ATM

vSOC SPOT Report: Ploutus-D ATM Malware

Overview

On Friday, January 26th, vendor Diebold Nixdorf released a statement to customers housing their front load ATM appliances of an attack being leveraged against them. The Ploutus-D malware, which has previously been seen in Latin America, has been observed in several regions of the United States including the Pacific Northwest, Texas, and several locations across the Southeast. The attack is coined “Jackpotting” due to the ability to make the ATM device unload all of its funds.

Attack Details

In order for an attacker to gain access to implant the malicious binary, they must have physical access to the device. They must open the top hat of the ATM via a clone key, picking, forcing the lock or any other method. Once they gain physical access, the attacker will attach a USB or PS/2 keyboard and either load the malicious binary via USB drive or other removable media or will replace the hard drive of the system with one preloaded with the malicious operating system and program files. Once complete, this will allow the attacker to “jackpot” the ATM directly via command line or remotely via SMS text message.

Recognizing Jackpotting Attacks

Physical access is necessary to perform this attack as well as potential damage to the device. Routine sweeps should be made by the device administrator to ensure there is no damage to the locking mechanism, top hat, or casing indicating that the device has been tampered with. Additionally, if the device has a built-in tamper alarm to the opening of the top hat, it should be enabled.

ATM

Image 1: Hole drilled into ATM for endoscope – Courtesy of EuroPol

Keyboard Attached to ATM

Image 2: Top hat removed and Keyboard attached – Courtesy of FireEye

How Jackpotting Works

The attacker gains physical access to the computer inside the ATM either via forcing the top hat, or in the case of embedded systems, via social engineering their way into the maintenance area for the devices. They then load the Ploutus-D Configuration utility (AgilisConfigurationUtility.exe) along with software dependencies onto the system which permits the attacker control. Once the applications are installed, the malware hooks into the keyboard and permits the use of the “F” function keys (typically at the top of the keyboard, as in the above image) as well as the number keys to provide input. At this point, the attacker can press the “F3” key and distribute funds from the device without authorization or can close everything back up and create a cash drop where they are able to distribute funds at their leisure.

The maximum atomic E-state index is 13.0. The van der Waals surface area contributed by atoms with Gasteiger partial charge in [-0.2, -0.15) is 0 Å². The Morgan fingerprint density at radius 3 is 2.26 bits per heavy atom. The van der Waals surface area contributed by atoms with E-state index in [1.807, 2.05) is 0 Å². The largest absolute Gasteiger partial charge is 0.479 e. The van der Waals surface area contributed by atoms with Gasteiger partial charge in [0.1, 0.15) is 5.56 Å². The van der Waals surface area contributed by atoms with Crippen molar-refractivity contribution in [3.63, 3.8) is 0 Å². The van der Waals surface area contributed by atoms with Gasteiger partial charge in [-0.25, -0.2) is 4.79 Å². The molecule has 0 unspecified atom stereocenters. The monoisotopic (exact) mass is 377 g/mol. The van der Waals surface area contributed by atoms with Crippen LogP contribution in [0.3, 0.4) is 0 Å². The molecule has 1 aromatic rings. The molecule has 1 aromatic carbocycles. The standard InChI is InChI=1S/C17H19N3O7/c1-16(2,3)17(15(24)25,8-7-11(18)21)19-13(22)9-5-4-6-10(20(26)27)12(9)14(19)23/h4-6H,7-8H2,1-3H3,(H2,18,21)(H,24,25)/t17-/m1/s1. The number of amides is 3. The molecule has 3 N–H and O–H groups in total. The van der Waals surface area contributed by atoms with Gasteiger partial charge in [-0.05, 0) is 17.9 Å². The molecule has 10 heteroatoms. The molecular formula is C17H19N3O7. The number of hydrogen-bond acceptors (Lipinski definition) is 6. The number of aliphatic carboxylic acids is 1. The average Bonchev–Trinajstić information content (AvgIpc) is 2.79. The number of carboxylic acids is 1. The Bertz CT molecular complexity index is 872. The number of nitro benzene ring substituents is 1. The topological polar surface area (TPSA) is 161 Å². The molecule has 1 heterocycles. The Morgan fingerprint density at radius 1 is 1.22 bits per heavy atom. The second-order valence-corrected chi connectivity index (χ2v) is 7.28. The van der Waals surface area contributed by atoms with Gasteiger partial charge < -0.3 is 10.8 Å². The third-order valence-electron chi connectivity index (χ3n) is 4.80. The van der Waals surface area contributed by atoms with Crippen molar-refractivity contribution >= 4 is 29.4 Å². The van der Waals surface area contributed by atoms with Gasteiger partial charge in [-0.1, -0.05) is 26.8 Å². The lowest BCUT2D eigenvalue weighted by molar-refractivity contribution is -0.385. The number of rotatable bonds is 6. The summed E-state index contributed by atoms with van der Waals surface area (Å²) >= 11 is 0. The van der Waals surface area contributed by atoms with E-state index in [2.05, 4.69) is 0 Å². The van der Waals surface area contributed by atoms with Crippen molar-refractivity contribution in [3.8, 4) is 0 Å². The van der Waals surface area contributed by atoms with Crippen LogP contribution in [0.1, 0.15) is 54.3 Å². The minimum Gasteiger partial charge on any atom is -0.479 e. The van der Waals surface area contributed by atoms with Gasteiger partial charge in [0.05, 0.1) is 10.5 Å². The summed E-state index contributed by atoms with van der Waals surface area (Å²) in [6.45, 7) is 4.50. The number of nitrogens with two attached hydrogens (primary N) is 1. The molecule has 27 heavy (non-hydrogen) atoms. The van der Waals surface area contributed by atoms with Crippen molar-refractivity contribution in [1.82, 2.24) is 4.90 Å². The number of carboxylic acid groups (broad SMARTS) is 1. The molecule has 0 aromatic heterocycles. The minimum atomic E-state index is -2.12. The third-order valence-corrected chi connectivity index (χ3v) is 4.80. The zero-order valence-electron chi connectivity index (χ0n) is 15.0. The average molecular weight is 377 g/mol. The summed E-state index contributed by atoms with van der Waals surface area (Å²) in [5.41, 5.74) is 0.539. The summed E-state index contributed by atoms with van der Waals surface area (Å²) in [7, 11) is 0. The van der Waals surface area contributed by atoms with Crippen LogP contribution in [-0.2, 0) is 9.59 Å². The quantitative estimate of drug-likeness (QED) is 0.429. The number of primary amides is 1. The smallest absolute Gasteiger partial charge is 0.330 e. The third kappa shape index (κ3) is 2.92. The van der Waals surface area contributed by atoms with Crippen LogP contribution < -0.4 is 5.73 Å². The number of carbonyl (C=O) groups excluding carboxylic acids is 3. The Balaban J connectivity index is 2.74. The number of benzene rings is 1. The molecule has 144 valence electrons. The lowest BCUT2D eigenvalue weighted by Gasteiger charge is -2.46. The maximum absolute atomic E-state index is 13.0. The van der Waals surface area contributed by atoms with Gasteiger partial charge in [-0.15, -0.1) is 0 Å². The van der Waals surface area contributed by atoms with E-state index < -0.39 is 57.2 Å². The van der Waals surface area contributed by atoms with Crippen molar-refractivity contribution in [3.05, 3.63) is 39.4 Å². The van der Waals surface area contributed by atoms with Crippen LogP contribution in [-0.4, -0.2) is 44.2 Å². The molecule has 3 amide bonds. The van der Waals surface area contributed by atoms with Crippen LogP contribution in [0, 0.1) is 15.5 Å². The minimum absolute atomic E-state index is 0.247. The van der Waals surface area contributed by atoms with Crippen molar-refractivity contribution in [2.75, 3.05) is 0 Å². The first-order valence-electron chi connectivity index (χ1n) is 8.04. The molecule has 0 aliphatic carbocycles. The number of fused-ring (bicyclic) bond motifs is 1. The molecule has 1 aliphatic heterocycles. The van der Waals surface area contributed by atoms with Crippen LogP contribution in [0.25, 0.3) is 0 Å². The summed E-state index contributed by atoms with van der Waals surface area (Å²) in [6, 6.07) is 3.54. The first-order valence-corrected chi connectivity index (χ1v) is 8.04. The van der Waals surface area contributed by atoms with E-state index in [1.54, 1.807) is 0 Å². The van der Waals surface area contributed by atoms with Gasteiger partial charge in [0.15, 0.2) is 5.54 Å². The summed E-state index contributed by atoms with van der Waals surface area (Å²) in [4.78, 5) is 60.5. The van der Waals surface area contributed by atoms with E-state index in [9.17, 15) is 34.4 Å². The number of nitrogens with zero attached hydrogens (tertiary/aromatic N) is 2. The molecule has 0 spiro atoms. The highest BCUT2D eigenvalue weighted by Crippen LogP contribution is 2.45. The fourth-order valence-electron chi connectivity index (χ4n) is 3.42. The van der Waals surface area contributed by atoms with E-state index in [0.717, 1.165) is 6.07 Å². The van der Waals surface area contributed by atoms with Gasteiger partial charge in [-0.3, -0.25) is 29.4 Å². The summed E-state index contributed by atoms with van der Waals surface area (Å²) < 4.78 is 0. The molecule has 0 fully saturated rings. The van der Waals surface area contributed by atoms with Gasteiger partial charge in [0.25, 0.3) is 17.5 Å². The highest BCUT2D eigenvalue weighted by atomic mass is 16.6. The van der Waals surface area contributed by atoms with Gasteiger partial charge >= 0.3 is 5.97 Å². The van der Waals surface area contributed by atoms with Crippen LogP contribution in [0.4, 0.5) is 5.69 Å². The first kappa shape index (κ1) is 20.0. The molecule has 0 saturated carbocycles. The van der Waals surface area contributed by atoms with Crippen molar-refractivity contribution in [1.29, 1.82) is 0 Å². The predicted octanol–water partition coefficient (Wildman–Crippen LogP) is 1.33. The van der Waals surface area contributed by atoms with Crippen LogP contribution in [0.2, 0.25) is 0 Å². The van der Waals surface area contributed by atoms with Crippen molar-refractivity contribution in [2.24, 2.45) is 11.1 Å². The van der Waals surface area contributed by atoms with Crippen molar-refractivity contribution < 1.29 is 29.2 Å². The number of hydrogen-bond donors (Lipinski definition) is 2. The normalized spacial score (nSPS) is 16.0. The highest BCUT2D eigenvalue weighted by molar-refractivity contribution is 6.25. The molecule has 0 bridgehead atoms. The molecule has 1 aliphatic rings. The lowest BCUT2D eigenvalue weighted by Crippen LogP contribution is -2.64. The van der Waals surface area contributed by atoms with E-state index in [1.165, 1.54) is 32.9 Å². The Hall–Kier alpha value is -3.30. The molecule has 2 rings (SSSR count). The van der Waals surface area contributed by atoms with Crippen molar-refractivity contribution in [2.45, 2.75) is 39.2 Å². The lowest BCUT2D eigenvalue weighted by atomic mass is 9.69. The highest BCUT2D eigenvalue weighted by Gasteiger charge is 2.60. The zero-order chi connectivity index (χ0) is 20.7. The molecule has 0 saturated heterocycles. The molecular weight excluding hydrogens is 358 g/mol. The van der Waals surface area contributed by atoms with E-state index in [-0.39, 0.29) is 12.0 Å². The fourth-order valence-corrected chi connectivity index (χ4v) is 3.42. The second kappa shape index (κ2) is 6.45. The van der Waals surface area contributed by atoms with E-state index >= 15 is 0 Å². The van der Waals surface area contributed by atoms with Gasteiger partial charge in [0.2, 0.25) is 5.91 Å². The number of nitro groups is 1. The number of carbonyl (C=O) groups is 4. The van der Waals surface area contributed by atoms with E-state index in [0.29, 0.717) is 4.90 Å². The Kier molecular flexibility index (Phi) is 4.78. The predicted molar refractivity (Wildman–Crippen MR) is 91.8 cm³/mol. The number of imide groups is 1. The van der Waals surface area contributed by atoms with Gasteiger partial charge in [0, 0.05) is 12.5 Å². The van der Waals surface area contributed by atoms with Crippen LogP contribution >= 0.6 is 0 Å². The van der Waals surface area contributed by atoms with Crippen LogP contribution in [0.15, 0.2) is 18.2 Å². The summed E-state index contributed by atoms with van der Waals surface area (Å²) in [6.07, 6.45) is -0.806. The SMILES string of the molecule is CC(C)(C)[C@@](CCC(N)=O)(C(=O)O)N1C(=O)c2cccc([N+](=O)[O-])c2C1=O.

In order for this particular attack to be successful, the attacker MUST have the 8 digit activation code, which is only valid for 24 hours.

Attack Detection and Prevention

To detect and prevent this attack, the best starting point is to reinforce the device’s physical security. Additional security controls for ATM maintenance and stronger access control are critical. Additional options to reduce the attack surface are:

  • Many of the ATMs in circulation use the same keys. Replacing the top hat lock with a different lock will reduce the instances of this crime.
  • Have a technician physically inspect the device at regular intervals to ensure it has not been tampered with.
  • Use appropriate locking mechanisms to secure the head compartment of the ATM.
  • Control access to areas used by personnel to service the ATM.
  • Implement access control for service technicians based on two-factor authentication.
  • Use firmware with the latest security functionality.
  • Use the most secure configuration of encrypted communications including physical authentication:
    • Agilis® XFS for Opteva®
    • Advanced Function Dispenser (AFD) Version 4.1.41 incl.AFD Application Firmware Version – 6.0.1.0 (or later)
    • Agilis® XFS for Opteva®, Core Version 4.1.59 (or later)
    • Optional – OSD+/DSST 3.3.30 (or later)
  • Investigate suspicious activities such as deviating or non-consistent transaction or event patterns, which are caused by an interrupted connection to the dispenser.
  • Have a plan in place for what to do if someone has physically tampered with the ATM.
    • Who is the point of contact?
    • Who is your local law enforcement agency?
    • Do you have a regular contact there?
  • Running regular updates and ensuring that your operating system is still supported (Many of these attacks are made far easier due to the ATM running Windows XP).
  • Implementation of full disk encryption and encrypt the connection between the ATM and the dispenser.

Affected Systems

  • Diebold Nixdorf Front-load Opteva terminals with the Advanced Function Dispenser (AFD).
    • Opteva 500 and 700
  • Other terminals and ATM vendors without physical authentication could be affected.

IOCs

The following IOCs are available to detect the instance of the attacker:

FileSystem:
  • [D-Z]:\Data\P.bin
  • C:\Diebold\EDC\edclocal.dat

The following files should be found at the same place where the service Diebold.exe is located:

  • Log.txt
  • Log2.txt
  • P.bin – Mac address of the system, plus string: “PLOUTUS-MADE-IN-LATIN-AMERICA-XD”
  • PDLL.bin – Encoded version of P.bin
Mutex names:
  • Ploutos
  • DIEBOLDPL
  • KaligniteAPP
Services:
  • Service Name: DIEBOLDP
Registry:

\\HKLM\Software\Microsoft\Windows NT\CurrentVersion\Winlogon\Userinit=”Diebold.exe,%system32%/userinit.exe”

Additional Resources